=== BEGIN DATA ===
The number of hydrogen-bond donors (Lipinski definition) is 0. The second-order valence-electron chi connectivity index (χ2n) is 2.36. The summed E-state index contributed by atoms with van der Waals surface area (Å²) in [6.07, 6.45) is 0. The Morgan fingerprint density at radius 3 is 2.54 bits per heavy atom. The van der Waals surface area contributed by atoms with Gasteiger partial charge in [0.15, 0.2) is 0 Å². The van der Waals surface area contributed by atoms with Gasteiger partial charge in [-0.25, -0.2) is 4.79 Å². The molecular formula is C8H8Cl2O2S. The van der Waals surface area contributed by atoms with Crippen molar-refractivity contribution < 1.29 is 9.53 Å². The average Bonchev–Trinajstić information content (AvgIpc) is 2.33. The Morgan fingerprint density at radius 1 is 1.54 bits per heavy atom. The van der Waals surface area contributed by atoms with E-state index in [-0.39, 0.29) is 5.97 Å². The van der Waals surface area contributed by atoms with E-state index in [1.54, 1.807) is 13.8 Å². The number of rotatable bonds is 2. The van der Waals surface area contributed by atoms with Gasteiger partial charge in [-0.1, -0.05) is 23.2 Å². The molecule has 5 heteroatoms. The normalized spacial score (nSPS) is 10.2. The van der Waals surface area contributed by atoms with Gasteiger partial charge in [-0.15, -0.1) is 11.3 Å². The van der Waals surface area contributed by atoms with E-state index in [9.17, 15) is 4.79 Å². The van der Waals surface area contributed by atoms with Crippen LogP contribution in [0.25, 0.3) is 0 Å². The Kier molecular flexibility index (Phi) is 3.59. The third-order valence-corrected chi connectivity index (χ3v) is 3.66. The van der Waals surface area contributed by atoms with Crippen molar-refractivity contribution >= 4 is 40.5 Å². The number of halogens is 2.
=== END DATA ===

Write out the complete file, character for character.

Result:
The number of hydrogen-bond donors (Lipinski definition) is 0. The second-order valence-electron chi connectivity index (χ2n) is 2.36. The summed E-state index contributed by atoms with van der Waals surface area (Å²) in [6.07, 6.45) is 0. The Morgan fingerprint density at radius 3 is 2.54 bits per heavy atom. The van der Waals surface area contributed by atoms with Gasteiger partial charge in [0.15, 0.2) is 0 Å². The van der Waals surface area contributed by atoms with Gasteiger partial charge in [-0.25, -0.2) is 4.79 Å². The molecular formula is C8H8Cl2O2S. The van der Waals surface area contributed by atoms with Crippen molar-refractivity contribution < 1.29 is 9.53 Å². The average Bonchev–Trinajstić information content (AvgIpc) is 2.33. The Morgan fingerprint density at radius 1 is 1.54 bits per heavy atom. The van der Waals surface area contributed by atoms with E-state index in [-0.39, 0.29) is 5.97 Å². The van der Waals surface area contributed by atoms with E-state index in [1.54, 1.807) is 13.8 Å². The number of rotatable bonds is 2. The van der Waals surface area contributed by atoms with Gasteiger partial charge in [-0.1, -0.05) is 23.2 Å². The molecule has 5 heteroatoms. The normalized spacial score (nSPS) is 10.2. The van der Waals surface area contributed by atoms with Gasteiger partial charge in [-0.15, -0.1) is 11.3 Å². The van der Waals surface area contributed by atoms with E-state index in [9.17, 15) is 4.79 Å². The van der Waals surface area contributed by atoms with Crippen LogP contribution in [0.25, 0.3) is 0 Å². The Kier molecular flexibility index (Phi) is 3.59. The third-order valence-corrected chi connectivity index (χ3v) is 3.66. The van der Waals surface area contributed by atoms with Crippen molar-refractivity contribution >= 4 is 40.5 Å². The number of halogens is 2.